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My Mom, My Teacher

By RK Rishikesh Sinha, New Delhi

Today is Mother’s Day. With weeks of ‘continuously’ (don’t read ‘continually’, I mean it) working on a professional project (today happens to be the day of submission) my state is such that my brain has stopped working, my body has stopped taking up instructions from the central nervous system -- I am sitting and pushing myself (as if today is an Endurance Test Day) only to add a stuff here.

Thanks to Prabal Atreya’s article on his mother, Ritwick Sinha’s poem, which has rejuvenated me, inspired me to sit and write ‘something’ about my mom. (I will not write more, reason – an article is nothing to describe about my mom’s sacrifice and labour).

What Prabal and Ritwick’s words have done for me in giving me the boost, at this condition, I promise, million dollars wouldn’t have pushed me as much!

My mom has always cherished a dream that her son should study in an English medium central school. That is the reason that I being born in a village didn’t attend school there though students of my age had started attending school. I didn’t go to nearby school.

My school was my mom, my teacher was my mom. She used to teach me subjects like English and Mathematics at home. I still remember the rhymes of English (Baba Black Sheep, Jack and Jill) and the abacus lessons in Mathematics that she taught me. My mom didn’t know Hindi; she assured that I should also learn Hindi, she sent me to learn the subject from Bina Di of Baromoni.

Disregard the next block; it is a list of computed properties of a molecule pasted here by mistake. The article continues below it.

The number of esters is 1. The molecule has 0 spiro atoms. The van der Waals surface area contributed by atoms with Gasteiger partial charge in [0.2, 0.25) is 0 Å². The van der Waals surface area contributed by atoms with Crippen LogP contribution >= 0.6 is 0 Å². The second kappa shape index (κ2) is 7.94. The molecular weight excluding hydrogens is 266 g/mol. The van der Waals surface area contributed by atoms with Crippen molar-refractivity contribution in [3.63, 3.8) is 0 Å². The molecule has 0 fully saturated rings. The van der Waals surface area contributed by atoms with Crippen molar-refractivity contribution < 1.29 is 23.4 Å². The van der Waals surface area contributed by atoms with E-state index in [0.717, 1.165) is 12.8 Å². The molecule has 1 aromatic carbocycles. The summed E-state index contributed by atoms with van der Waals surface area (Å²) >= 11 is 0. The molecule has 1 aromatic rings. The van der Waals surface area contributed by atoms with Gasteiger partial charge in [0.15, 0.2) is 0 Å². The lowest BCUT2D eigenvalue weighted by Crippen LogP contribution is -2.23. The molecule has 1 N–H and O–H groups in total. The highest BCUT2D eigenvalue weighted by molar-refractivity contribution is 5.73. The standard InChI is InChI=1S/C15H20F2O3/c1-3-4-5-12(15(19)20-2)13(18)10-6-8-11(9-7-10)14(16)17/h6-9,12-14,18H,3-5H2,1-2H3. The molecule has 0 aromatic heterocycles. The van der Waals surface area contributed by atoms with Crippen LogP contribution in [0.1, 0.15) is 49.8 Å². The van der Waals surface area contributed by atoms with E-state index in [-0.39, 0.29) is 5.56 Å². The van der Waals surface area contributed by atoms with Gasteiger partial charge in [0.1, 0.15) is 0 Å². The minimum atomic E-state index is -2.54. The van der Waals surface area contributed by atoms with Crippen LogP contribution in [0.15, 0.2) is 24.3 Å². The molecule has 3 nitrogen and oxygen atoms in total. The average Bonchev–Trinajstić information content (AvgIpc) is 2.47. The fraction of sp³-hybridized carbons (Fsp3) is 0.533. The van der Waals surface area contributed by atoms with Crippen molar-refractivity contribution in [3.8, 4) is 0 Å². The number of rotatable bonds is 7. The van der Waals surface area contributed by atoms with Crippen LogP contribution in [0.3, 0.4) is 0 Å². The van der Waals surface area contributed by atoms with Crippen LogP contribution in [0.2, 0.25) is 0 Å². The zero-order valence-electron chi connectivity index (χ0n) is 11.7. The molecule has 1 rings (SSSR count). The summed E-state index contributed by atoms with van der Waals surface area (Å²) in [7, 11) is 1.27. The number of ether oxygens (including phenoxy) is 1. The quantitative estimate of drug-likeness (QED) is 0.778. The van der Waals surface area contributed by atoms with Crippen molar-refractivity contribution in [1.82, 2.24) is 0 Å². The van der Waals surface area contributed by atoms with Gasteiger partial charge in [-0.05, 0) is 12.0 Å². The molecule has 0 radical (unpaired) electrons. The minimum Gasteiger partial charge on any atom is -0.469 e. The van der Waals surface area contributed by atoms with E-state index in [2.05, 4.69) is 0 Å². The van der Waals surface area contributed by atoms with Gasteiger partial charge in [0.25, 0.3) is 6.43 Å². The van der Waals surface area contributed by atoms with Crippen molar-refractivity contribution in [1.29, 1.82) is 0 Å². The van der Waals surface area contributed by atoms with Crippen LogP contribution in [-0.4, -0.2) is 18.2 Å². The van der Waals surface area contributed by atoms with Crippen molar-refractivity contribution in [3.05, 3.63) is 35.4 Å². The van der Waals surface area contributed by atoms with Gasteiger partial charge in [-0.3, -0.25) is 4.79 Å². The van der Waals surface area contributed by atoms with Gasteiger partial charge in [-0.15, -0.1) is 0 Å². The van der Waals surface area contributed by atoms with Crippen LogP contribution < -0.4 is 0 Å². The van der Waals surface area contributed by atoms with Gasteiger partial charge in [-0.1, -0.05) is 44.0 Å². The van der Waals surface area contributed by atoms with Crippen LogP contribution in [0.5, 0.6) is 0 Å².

However, after much struggle and persuasion on her part, I with the court’s directive was directly admitted to Class II in the Kendriya Vidyalaya Panchgram, Assam. Such was her teaching that I was in much better position than my friends who had come passing pre-school and Class I. I remember she didn’t sleep whole night on the first day of my school journey.

Her struggle didn’t end with me. Likewise she tried hard single-handedly, fighting with the bureaucracy and red-tapesism, to get my two brothers admitted in the KVs.

If I ever fulfilled her dream in my long academic career starting with her lessons, it was after 8 years, when I came second in Class IX, KV Srinagar, when she saw me taking my report card from my school Principal in the full glare of students and parents. She cried seeing me handshaking with my Principal.

Today, my mom didn’t know the project on which I have been working for long; I have copyedited a Computer Science dictionary, I am the person who has taken the final call – what is correct and what is not, and what should be published and what not; within months the book will be published, and it will be in the public domain—in the libraries.

Mom, your lessons are still relevant

Jack and Jill went up the hill
To fetch a pail of water.
Jack fell down and broke his crown
And Jill came tumbling after.

(Thanks again Prabal and Ritwick giving me the push, I am going to sleep like a log:)


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